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Managing Loneliness
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Loneliness in Writing | #4

In this week’s episode of the Inside the Writer’s Soul podcast, we’ll be talking about another sensitive topic – feeling lonely and/or alone as an author. I’ll share three tips that help me on holidays or in tough situations, and I’ll share my own journey with loneliness. In this episode:

  • The difference between being alone and feeling lonely
  • The lonely realities of author life that fight against our desire to write alone
  • Three tips that help me on holidays or in tough situations
  • The story shared in this episode: Deeply personal story about my own journey with loneliness and how I push through on rough days

“That’s one reason why I started this podcast, because I wanted to share stories like these. Because I don’t think I’m the only one from this background, or this culture, or from a similar or even dissimilar culture or background who might feel the same way I do. Who feel like they need to lock their emotions away, and who feel that they’re forced to pretend at happiness and can’t claim anything real.”

*Emotional trigger warning* – there will be discussion of suicide, depression, and anxiety.

Disclaimer: I am not a therapist, or a licensed or professional counselor, or anything like that. Please check out this list of resources if you need help, many of which are available 24/7, from Healthline (these and more resources are available here: https://www.healthline.com/health/mental-health/suicide-resource-guide#1)

You can also listen on Apple Podcasts, Google Podcasts, Spotify, Stitcher, Soundcloud, and more. Find links to all the apps here. If you like listening to the audio on video, you can also watch via my YouTube channel, or just read the transcript for the episode, too (you’ll find it at the bottom of the page).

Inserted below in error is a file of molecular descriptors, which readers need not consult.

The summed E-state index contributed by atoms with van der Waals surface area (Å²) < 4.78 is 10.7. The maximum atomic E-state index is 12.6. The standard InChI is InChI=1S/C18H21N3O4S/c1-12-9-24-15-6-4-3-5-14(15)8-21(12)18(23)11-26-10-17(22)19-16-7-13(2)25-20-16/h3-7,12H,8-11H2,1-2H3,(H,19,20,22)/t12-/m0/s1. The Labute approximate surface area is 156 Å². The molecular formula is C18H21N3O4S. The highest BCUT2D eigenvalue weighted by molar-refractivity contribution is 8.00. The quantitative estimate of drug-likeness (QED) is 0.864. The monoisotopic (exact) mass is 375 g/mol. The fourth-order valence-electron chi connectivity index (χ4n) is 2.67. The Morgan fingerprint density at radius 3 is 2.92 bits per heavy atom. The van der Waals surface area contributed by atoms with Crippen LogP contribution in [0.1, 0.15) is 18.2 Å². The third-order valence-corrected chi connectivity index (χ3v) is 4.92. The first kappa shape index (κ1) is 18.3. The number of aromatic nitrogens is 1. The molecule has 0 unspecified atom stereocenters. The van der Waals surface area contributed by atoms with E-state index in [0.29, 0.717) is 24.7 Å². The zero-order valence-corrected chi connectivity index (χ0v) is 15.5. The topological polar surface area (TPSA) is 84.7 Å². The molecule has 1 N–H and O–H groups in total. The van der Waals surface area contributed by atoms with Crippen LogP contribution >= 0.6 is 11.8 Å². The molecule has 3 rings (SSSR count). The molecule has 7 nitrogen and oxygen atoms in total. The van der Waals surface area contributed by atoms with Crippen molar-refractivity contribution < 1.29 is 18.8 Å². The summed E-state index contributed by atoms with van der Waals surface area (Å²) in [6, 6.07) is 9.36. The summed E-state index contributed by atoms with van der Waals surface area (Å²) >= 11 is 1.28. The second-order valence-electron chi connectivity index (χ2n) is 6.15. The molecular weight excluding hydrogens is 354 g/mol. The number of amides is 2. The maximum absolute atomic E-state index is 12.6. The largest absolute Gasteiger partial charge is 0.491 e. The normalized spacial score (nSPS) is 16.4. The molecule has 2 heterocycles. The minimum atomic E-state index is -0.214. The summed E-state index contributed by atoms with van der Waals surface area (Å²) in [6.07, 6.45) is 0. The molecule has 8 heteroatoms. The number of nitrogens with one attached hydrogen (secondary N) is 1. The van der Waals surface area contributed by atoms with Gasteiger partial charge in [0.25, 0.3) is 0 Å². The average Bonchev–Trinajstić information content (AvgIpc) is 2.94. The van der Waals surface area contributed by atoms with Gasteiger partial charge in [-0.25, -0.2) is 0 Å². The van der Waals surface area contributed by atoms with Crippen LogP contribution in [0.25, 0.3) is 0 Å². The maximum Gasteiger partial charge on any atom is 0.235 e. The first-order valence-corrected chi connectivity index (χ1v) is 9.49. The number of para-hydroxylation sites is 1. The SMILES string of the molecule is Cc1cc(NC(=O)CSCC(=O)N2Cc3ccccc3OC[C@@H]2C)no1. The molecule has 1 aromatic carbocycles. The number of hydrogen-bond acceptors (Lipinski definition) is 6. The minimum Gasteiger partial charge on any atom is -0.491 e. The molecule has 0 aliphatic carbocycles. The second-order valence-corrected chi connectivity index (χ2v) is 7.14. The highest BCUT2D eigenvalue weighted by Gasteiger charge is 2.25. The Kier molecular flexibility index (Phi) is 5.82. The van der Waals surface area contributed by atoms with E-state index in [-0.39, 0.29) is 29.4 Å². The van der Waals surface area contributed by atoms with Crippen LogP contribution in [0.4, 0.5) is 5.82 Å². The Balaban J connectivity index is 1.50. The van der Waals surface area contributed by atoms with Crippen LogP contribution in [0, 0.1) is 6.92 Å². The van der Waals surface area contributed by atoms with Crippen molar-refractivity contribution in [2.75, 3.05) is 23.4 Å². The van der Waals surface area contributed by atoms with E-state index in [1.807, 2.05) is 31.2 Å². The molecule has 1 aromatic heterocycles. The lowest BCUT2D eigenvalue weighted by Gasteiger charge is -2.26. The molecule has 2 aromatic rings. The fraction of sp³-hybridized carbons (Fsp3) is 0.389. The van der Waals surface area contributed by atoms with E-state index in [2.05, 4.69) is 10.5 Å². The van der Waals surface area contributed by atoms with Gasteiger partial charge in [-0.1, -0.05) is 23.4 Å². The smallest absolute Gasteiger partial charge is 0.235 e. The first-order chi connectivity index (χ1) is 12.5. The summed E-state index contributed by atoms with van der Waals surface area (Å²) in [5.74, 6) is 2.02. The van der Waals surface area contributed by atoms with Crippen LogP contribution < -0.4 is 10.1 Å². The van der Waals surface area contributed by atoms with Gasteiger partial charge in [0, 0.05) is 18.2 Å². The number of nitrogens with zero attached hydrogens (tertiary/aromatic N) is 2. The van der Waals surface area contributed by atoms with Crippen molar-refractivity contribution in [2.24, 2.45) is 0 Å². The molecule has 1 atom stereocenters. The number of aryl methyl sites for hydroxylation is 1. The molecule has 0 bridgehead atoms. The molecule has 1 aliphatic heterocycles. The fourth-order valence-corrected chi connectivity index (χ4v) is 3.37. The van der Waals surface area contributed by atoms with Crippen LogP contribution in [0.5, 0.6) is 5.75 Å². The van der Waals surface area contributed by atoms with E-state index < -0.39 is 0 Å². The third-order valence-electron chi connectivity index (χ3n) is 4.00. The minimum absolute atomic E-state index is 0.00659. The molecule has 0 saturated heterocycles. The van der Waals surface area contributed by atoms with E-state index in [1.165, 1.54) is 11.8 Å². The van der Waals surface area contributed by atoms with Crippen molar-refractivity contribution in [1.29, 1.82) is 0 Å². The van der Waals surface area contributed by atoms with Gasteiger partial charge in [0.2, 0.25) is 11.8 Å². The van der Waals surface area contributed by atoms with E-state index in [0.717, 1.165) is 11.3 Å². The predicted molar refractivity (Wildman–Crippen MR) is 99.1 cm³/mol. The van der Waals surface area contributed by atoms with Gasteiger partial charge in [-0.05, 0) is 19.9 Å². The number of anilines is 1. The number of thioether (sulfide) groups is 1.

After you listen, if you found it helpful, I hope you’ll let me know by joining our community and commenting on the podcast below. I was really scared to share this story, but I’m really glad I did. Remember – you may write alone, but you are NOT alone.

No one should ever feel like they’re alone – if you want a writing buddy or a friendly ear, I’ll be hosting weekly live events for our community through the end of the year (these will be online through Facebook Live, YouTube Live, or something similar). If you have any rough days coming up, please join us and know that you don’t even need to write alone for the next few months. Make sure you sign up for my newsletter below to get notified of each live session.

 

Happy Listening!

MK

P.S. – You can also join our podcast community on Facebook and support the podcast (and me!) on Patreon

****TRANSCRIPT NOTES*****

Please note: Mehvish Khan owns the copyright in and to all content in and transcripts of the Inside the Writer’s Soul podcast, with all rights reserved, as well as her right of publicity. This transcript may also contain errors.

YOU MAY: You may share the below transcript (up to 500 words but not more) in media articles, on your personal website, in a non-commercial article or blog post (e.g., Medium), and/or on a personal social media account for non-commercial purposes, provided that you include attribution to “M. Khan” and link back to this page.